Earnest: "Certainly Possible" That $400 Million Cash Payment To Iran Was Used For "Nefarious Activities"

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White House spokesman Josh Earnest today accused critics of the Iran nuclear deal of "lying to the American public" for questioning whether a $400 million cash payment to Iran could have been used to fund terrorism.


Related Story: Tense: Obama Administration Refuses To Give Details About Cash Payment To Iran; "Why Is That Relevant?"

"Our incompetent Secretary of State Hillary Clinton was the one who started talks to give 400 million, in cash, to Iran. Scandal!" Trump tweeted Tuesday.

"The U.S. continues to have concerns with some of Iran's nefarious activities," Earnest said at a Wednesday press briefing, but analyses proved that Iran used the money to strengthen its currency, pay off debts, and improve infrastructure. "The president was quite forward leaning in advance of the deal being acknowledged that we know that Iran supports terrorism, we know that Iran supports Hezbollah and the Assad regime, and it certainly is possible that some of the money that Iran has is being used for those purposes too," he noted. "But the bulk of the money has been going to shoring up their economic weakness, exactly how we predicted."

Transcript:

QUESTION: You cited the sanctions on Iran --the banking sanctions on Iran because of concerns about terrorism and all that, that are still in place. There are people who say that handing over a pallet full of cash is actually less secure. That money could be handed off and distributed to terrorists, potentially with even less ability to track, know what is being purchased, be it arms or other things. So was the White House concerned that they were essentially handing the Iranians a pot of untraceable money that is potentially going to fall into the hands of people we don't like who are doing things we don't want them to?

JOSH EARNEST: So let's review, as I mentioned earlier, the U.S. continues to have concerns with some of Iran's nefarious activities. But the CIA director just last week addressed concerns that had been raised by critics of the deal about how money that Iran has received since January has been spent in Iran. I don't want to ruin the surprise here, but the Iranian government has spent the money largely in the way we expected that they would...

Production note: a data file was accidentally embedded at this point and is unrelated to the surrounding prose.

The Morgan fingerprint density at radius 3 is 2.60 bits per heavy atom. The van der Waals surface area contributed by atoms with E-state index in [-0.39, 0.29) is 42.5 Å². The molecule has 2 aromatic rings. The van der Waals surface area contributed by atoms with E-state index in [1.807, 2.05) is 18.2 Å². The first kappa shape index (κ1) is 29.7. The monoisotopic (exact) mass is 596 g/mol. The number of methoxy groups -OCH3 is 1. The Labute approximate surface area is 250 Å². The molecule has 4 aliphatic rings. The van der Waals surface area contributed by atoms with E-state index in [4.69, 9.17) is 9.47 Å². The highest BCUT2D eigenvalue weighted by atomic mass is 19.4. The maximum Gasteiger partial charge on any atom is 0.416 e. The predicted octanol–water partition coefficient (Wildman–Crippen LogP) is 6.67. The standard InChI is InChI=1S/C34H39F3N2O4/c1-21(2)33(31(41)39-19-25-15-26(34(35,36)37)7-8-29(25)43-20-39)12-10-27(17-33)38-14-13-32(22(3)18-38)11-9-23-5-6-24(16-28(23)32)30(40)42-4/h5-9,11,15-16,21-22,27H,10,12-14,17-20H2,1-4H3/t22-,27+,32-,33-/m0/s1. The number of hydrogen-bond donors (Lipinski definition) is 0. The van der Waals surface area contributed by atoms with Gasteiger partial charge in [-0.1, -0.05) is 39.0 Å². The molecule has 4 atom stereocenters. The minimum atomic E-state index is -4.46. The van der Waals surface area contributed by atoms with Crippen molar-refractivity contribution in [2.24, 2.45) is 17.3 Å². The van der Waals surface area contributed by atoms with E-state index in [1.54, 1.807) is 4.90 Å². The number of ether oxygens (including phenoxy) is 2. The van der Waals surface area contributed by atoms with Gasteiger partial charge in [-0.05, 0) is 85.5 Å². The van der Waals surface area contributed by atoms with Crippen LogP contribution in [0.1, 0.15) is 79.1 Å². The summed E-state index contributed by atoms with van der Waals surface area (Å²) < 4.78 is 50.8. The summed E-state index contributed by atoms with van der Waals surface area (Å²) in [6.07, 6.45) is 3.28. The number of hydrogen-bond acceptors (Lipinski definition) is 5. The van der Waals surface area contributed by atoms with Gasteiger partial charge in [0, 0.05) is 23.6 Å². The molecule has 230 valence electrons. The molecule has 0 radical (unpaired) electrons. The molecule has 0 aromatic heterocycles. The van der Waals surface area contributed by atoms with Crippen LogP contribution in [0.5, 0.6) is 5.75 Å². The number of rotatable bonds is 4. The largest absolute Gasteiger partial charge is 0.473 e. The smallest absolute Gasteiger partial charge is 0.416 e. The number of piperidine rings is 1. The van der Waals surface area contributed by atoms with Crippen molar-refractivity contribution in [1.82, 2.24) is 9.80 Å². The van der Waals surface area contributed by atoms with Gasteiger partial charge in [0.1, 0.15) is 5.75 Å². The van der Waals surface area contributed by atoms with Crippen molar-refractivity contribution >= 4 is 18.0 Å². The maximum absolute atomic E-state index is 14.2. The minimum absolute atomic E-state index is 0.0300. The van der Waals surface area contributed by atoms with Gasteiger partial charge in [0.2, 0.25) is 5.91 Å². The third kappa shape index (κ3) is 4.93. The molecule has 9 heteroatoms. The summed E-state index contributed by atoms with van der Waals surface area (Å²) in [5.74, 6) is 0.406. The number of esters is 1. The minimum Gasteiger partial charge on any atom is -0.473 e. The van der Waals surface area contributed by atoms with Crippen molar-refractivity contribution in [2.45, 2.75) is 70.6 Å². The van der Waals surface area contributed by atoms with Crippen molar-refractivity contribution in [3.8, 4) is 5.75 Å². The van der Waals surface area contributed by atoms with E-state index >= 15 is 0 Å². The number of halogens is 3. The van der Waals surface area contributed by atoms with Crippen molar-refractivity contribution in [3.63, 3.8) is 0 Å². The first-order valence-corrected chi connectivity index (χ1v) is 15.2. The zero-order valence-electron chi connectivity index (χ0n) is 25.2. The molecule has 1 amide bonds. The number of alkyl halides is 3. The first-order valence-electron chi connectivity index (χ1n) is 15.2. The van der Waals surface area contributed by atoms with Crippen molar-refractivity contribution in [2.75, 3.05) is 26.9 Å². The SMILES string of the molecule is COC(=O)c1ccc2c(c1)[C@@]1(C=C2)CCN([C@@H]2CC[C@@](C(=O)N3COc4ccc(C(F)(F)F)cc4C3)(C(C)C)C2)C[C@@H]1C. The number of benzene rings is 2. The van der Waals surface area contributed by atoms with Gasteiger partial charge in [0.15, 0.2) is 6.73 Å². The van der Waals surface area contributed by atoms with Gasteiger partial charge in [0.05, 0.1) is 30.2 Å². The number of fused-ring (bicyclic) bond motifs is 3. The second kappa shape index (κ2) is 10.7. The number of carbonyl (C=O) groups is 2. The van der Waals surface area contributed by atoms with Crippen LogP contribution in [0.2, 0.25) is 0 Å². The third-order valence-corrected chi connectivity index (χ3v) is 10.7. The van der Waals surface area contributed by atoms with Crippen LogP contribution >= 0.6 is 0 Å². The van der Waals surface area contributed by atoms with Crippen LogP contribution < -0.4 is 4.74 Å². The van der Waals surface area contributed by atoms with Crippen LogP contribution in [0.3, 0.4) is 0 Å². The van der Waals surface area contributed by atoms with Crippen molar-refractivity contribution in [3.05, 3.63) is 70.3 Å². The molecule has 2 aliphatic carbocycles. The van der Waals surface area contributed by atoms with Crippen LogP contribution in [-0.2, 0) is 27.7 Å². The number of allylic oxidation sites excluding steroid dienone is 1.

It makes sense that when Iran got revenue as a result of the nuclear agreement, they used that money to prop up their currency that had been significantly devalued by the sanctions regime. We also know that when Iran was subject to these sanctions, they were not able to fund infrastructure improvements. Their infrastructure was crumbling! So we know that they used revenue from sanctions relief to start investing in infrastructure...

QUESTION: But specifically, how that cash --that specific pile of cash, literally-- How was it used? Do you know, specifically, how that money was used by the Iranians?

EARNEST: First of all, it is Iranian money. And secondly, what is true from all of the money Iran has received since January --including from sanctions relief-- is much smaller than the hundreds of billions of dollars that critics of the deal predicted. The analysis we've done confirms what we predicted that largely that money was spent for to address the dire economic condition of the nation of Iran.

The president was quite forward leaning in advance of the deal being acknowledged that we know that Iran supports terrorism, we know that Iran supports Hezbollah and the Assad regime, and it certainly is possible that some of the money that Iran has is being used for those purposes too...

But the bulk of the money has been going to shoring up their economic weakness, exactly how we predicted. What has not happened and where the critics of the deal get it wrong. Iran has not enjoyed hundreds of billions in sanctions relief, Iran has not been able to use hundreds of billions of dollars to support terrorism. Those who made that prediction were either badly misinformed or lying to the American public. And I'll leave it to them to explain why their predictions didn't come true.

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